How To Overcome Your Inner Critic
Every once in a while, that little voice that lives in the back of your mind pops up to highlight the least glamorous parts of who you are. It pinpoints physical flaws and obsesses over perceived character flaws and personal failures. This inner critic is always ready to jump into action when you’re at your lowest, and if you’re not careful, the snowball effect can come into full swing.
Over time, it is easier to recognize when the snowball effect has set in. Typically, by this point, the inner critic has become a habit. Whether it was a behavior gleaned from others’ examples, directly told to you, or implemented through your own doing, you have accepted and reinforced this thought pattern.
That’s right! You have been doing this to yourself, and understanding why this thought pattern began is not as important as realizing that its persistence is all your own doing. There is no one in your mind telling you what to think, except you. I know that sometimes it may feel like you have no power over these thoughts. They just pop up at the perfectly negative moment. If there is one thing that meditation teaches you, however, it is to observe your thoughts…and let them go.
Low moments will never disappear. There will be a time when you are heartbroken, disappointed, or simply exhausted, but that does not mean that you need to make it worse by letting this inner critic run free. Of course, this is easier said than done, especially when you have been doing this to yourself for months, or even years. It takes practice and consistency.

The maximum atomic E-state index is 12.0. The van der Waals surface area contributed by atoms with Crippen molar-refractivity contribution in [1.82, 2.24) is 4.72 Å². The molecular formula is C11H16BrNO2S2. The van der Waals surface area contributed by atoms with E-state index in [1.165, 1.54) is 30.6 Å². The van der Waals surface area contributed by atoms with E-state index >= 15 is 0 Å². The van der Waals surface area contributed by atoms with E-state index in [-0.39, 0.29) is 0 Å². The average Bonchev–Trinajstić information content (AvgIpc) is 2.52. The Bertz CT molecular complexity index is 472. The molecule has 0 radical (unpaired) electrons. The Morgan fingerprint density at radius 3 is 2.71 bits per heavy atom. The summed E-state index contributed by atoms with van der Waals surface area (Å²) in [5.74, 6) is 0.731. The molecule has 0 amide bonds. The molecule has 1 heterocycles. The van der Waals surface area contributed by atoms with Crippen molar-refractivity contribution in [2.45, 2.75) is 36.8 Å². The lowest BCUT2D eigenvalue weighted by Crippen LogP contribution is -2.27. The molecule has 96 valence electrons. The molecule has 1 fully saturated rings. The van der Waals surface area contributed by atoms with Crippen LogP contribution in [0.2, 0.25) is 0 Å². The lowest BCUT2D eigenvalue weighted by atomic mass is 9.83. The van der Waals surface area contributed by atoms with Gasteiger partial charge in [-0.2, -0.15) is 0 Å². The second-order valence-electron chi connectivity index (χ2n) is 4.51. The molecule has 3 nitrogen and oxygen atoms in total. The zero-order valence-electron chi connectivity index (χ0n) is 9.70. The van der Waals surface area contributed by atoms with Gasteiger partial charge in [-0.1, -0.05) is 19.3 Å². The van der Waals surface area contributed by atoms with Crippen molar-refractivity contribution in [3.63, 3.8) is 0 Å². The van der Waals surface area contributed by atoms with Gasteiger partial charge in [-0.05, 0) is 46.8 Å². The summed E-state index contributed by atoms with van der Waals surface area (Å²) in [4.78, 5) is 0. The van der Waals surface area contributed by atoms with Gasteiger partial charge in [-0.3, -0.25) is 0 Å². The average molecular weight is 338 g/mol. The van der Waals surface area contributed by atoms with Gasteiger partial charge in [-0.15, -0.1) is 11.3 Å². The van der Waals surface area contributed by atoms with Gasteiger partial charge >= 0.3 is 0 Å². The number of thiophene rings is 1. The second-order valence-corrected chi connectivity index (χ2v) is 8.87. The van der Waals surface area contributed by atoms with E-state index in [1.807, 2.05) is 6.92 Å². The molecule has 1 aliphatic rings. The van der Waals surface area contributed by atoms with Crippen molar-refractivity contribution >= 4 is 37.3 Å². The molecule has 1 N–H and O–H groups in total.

In such moments where your inner critic pops up to add some spice to your low point, remind yourself to stop. Literally, tell yourself, “No, I do not need to make this worse.” Then, remind yourself of the facts of the situation. What actually happened? What are the actual implications? Most often, it’s just a learning moment with nothing to really feel negative or anxious about.
Overcoming this inner critic takes time. Practice the above and don’t let your negative emotions get the best of you. That doesn’t mean to stop working on improving yourself. Again, stop, and ask yourself the questions above, and move forward.
It will be a work in progress, but it will get better with practice and consistency.
Marisol Moran, MPA, MSC, CPC